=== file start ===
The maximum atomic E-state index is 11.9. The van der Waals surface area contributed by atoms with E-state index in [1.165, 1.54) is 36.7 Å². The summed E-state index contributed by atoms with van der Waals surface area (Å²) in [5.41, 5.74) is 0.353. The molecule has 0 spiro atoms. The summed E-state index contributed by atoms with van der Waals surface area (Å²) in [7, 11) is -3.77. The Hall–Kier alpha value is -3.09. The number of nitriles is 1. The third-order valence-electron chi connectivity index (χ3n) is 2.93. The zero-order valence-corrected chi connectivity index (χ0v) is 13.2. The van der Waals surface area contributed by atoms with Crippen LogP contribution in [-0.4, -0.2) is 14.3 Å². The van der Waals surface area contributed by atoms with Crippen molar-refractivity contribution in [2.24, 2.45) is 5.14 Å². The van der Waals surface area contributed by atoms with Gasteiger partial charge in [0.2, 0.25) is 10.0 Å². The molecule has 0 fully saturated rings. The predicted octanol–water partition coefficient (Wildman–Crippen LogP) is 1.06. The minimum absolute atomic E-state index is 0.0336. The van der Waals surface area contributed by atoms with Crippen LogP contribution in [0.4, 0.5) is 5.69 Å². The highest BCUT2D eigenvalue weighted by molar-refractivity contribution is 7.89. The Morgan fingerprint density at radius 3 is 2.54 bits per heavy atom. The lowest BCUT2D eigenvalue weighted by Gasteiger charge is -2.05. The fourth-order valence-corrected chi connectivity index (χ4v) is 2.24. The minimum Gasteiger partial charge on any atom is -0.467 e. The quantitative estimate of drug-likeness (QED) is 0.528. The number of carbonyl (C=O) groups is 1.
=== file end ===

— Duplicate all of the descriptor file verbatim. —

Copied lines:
The maximum atomic E-state index is 11.9. The van der Waals surface area contributed by atoms with E-state index in [1.165, 1.54) is 36.7 Å². The summed E-state index contributed by atoms with van der Waals surface area (Å²) in [5.41, 5.74) is 0.353. The molecule has 0 spiro atoms. The summed E-state index contributed by atoms with van der Waals surface area (Å²) in [7, 11) is -3.77. The Hall–Kier alpha value is -3.09. The number of nitriles is 1. The third-order valence-electron chi connectivity index (χ3n) is 2.93. The zero-order valence-corrected chi connectivity index (χ0v) is 13.2. The van der Waals surface area contributed by atoms with Crippen LogP contribution in [-0.4, -0.2) is 14.3 Å². The van der Waals surface area contributed by atoms with Crippen molar-refractivity contribution in [2.24, 2.45) is 5.14 Å². The van der Waals surface area contributed by atoms with Gasteiger partial charge in [0.2, 0.25) is 10.0 Å². The molecule has 0 fully saturated rings. The predicted octanol–water partition coefficient (Wildman–Crippen LogP) is 1.06. The minimum absolute atomic E-state index is 0.0336. The van der Waals surface area contributed by atoms with Crippen LogP contribution in [0.4, 0.5) is 5.69 Å². The highest BCUT2D eigenvalue weighted by molar-refractivity contribution is 7.89. The Morgan fingerprint density at radius 3 is 2.54 bits per heavy atom. The lowest BCUT2D eigenvalue weighted by Gasteiger charge is -2.05. The fourth-order valence-corrected chi connectivity index (χ4v) is 2.24. The minimum Gasteiger partial charge on any atom is -0.467 e. The quantitative estimate of drug-likeness (QED) is 0.528. The number of carbonyl (C=O) groups is 1.